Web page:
A couple of years ago, I caught Company XIV’s Nutcracker, and was truly charmed by its naughty, burlesque, pseudo-Baroque take on E.T.A. Hoffmann’s story. Austin McCormick, the troupe’s artistic director, had translated the children’s tale into a phantasmagoria of sexual awakening, a garden of delights filled with tight corsets and high-heeled men, contortionists, and clever, orgiastic partnering. What struck me about the production was both how imaginative it was, and how well it conveyed the underlying themes of the story. The splendor of the staging, and the talent of the performers, made it all the more compelling.
McCormick, a Juilliard graduate, has since made a Cinderella, which I missed, and, now, a Snow White, which plays through March 12 at the Minetta Lane Theatre. Like his Nutcracker, it is a visual feast; McCormick does not stint on production values. There are enough elaborate corsets, sparkling codpieces, masks, pasties and headdresses – one in the shape of a galleon! – in this show for twenty evenings of high-class burlesque. Snow White, or “Schneewittchen,” as she’s referred to here, wears the most prettily bedazzled pointe shoes you’ll ever see. And where did McCormick find a toy theatre, complete with paper puppets? He is a collector of wonders.
The dancers, all beautiful, all highly-trained, if somewhat under-utilized, strut and twist and crawl and do approximations of flamenco and tap and baroque court dance, always with a saucy bend of the knee, a suggestive glance, and a swish of the hips. There is no question that the show is sexy; the dancers, especially Laura Careless as the insatiable Queen, know how to move. (Hilly Bodin, as Snow White, is less convincing, in part because her character is never defined.) And there are a couple of striking circus acts to look forward to in the second half of this too-long evening. Courtney Giannone is impressive with the Cyr wheel, a large hoop with which she floats and spins and seems to suspend herself, magically, in the air. She also plays the piano onstage.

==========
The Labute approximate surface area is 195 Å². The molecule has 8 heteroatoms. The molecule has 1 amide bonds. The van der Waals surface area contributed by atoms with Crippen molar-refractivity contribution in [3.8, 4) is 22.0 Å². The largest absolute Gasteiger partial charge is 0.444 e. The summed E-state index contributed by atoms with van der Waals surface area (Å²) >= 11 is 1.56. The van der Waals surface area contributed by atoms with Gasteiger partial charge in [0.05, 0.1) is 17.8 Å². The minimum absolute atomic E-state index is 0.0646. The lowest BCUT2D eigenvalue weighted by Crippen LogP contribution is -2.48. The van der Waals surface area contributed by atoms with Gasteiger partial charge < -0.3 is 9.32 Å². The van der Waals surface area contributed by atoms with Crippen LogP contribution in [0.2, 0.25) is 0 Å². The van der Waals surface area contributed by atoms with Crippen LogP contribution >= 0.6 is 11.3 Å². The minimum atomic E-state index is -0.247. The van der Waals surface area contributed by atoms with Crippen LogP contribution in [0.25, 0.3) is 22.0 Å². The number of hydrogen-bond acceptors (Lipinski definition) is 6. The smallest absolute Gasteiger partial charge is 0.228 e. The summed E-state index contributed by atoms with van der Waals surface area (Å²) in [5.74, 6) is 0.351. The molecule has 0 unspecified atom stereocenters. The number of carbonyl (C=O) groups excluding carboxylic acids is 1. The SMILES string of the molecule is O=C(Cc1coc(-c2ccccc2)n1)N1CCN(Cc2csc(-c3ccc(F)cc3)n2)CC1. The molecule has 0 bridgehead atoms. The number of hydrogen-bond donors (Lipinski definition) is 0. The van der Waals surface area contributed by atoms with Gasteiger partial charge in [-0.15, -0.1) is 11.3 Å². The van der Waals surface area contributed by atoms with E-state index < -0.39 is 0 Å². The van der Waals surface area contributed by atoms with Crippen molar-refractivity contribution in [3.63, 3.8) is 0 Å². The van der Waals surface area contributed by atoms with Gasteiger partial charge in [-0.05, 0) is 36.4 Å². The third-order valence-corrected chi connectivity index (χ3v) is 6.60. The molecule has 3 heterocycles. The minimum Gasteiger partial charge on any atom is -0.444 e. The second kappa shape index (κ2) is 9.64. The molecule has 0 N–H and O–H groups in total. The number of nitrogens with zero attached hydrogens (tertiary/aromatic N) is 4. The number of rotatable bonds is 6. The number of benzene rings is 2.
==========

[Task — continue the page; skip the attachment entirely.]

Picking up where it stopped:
But it turns out that the pleasures of excess are really not enough to hold one’s interest if the underlying material is thin. There are not enough pasties in the world to keep this show from dragging. The problem is the concept. A German-speaking MC (Lea Helle), tells us the story, in a louche, cabaret-style drone, introducing episodes from the Brothers Grimm fairy tale. Live feeds show the faces of the dancers backstage, preparing themselves, licking their lips, making provocative faces. Careless performs one vigorous but incoherent solo after another. There’s a lot of caressing, a lot of posing. Some acts, like the flamenco number, feel irrelevant, like padding.
The show picks up in the shorter second act, once the pretense of a story is more or less jettisoned. The musical selections, from Schubert lieder sung onstage by Marcy Richardson, to Chopin and re-interpretations of Britney Spears, are cleverly chosen, and, unfortunately, more varied than the choreography that accompanies them. The cast is multi-talented; they dance, they sing, they spin on the flying trapeze. In fact, it might be better if he whole evening were played more like a revue, a frame for their individual talents, with just a few threads of narrative to hold things together. After all, we know the story already.